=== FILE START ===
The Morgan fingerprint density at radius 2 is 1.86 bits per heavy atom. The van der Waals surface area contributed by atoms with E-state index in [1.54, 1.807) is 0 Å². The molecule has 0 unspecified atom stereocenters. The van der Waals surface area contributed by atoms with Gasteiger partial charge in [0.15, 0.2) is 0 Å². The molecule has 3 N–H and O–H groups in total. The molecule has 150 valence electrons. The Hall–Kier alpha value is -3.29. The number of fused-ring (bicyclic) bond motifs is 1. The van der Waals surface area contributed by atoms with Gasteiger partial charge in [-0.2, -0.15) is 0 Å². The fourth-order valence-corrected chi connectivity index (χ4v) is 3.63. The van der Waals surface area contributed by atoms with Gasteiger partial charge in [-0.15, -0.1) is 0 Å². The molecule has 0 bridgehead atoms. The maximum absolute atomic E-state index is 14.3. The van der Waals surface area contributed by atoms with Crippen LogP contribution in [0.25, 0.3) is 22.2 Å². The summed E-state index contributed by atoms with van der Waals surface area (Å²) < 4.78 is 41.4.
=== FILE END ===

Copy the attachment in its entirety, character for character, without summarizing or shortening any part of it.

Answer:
The Morgan fingerprint density at radius 2 is 1.86 bits per heavy atom. The van der Waals surface area contributed by atoms with E-state index in [1.54, 1.807) is 0 Å². The molecule has 0 unspecified atom stereocenters. The van der Waals surface area contributed by atoms with Gasteiger partial charge in [0.15, 0.2) is 0 Å². The molecule has 3 N–H and O–H groups in total. The molecule has 150 valence electrons. The Hall–Kier alpha value is -3.29. The number of fused-ring (bicyclic) bond motifs is 1. The van der Waals surface area contributed by atoms with Gasteiger partial charge in [-0.2, -0.15) is 0 Å². The fourth-order valence-corrected chi connectivity index (χ4v) is 3.63. The van der Waals surface area contributed by atoms with Gasteiger partial charge in [-0.15, -0.1) is 0 Å². The molecule has 0 bridgehead atoms. The maximum absolute atomic E-state index is 14.3. The van der Waals surface area contributed by atoms with Crippen LogP contribution in [0.25, 0.3) is 22.2 Å². The summed E-state index contributed by atoms with van der Waals surface area (Å²) < 4.78 is 41.4.